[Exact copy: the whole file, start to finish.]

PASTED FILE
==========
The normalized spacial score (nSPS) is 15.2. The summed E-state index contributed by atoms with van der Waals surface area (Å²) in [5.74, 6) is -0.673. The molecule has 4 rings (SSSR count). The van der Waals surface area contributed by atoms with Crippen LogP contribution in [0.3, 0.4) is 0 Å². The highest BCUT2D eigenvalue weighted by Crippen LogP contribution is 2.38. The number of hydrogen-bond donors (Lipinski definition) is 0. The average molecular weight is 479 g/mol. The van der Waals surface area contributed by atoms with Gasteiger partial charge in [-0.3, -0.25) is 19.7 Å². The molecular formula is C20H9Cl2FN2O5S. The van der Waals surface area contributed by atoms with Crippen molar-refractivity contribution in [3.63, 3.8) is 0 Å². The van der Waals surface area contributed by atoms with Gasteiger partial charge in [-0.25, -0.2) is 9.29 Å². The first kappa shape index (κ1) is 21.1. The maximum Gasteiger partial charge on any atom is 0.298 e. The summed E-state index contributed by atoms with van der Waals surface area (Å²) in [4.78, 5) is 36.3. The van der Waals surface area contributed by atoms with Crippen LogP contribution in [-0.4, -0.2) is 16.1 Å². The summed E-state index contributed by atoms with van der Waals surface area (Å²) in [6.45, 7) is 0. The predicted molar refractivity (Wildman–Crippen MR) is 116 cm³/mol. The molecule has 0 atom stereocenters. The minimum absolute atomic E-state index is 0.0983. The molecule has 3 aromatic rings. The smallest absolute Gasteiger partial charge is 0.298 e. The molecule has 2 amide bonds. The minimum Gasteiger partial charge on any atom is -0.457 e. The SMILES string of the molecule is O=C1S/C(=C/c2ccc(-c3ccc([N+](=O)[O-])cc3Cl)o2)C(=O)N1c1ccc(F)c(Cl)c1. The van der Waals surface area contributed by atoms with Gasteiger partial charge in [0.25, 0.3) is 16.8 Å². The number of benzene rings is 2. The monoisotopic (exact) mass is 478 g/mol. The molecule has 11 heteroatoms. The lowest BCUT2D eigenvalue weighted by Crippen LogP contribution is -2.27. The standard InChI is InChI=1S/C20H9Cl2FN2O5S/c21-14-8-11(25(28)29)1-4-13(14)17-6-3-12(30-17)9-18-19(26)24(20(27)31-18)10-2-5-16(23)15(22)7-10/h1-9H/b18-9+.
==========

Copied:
The normalized spacial score (nSPS) is 15.2. The summed E-state index contributed by atoms with van der Waals surface area (Å²) in [5.74, 6) is -0.673. The molecule has 4 rings (SSSR count). The van der Waals surface area contributed by atoms with Crippen LogP contribution in [0.3, 0.4) is 0 Å². The highest BCUT2D eigenvalue weighted by Crippen LogP contribution is 2.38. The number of hydrogen-bond donors (Lipinski definition) is 0. The average molecular weight is 479 g/mol. The van der Waals surface area contributed by atoms with Gasteiger partial charge in [-0.3, -0.25) is 19.7 Å². The molecular formula is C20H9Cl2FN2O5S. The van der Waals surface area contributed by atoms with Crippen molar-refractivity contribution in [3.63, 3.8) is 0 Å². The van der Waals surface area contributed by atoms with Gasteiger partial charge in [-0.25, -0.2) is 9.29 Å². The first kappa shape index (κ1) is 21.1. The maximum Gasteiger partial charge on any atom is 0.298 e. The summed E-state index contributed by atoms with van der Waals surface area (Å²) in [4.78, 5) is 36.3. The van der Waals surface area contributed by atoms with Crippen LogP contribution in [-0.4, -0.2) is 16.1 Å². The summed E-state index contributed by atoms with van der Waals surface area (Å²) in [6.45, 7) is 0. The predicted molar refractivity (Wildman–Crippen MR) is 116 cm³/mol. The molecule has 0 atom stereocenters. The minimum absolute atomic E-state index is 0.0983. The molecule has 3 aromatic rings. The smallest absolute Gasteiger partial charge is 0.298 e. The molecule has 2 amide bonds. The minimum Gasteiger partial charge on any atom is -0.457 e. The SMILES string of the molecule is O=C1S/C(=C/c2ccc(-c3ccc([N+](=O)[O-])cc3Cl)o2)C(=O)N1c1ccc(F)c(Cl)c1. The van der Waals surface area contributed by atoms with Gasteiger partial charge in [0.25, 0.3) is 16.8 Å². The number of benzene rings is 2. The monoisotopic (exact) mass is 478 g/mol. The molecule has 11 heteroatoms. The lowest BCUT2D eigenvalue weighted by Crippen LogP contribution is -2.27. The standard InChI is InChI=1S/C20H9Cl2FN2O5S/c21-14-8-11(25(28)29)1-4-13(14)17-6-3-12(30-17)9-18-19(26)24(20(27)31-18)10-2-5-16(23)15(22)7-10/h1-9H/b18-9+.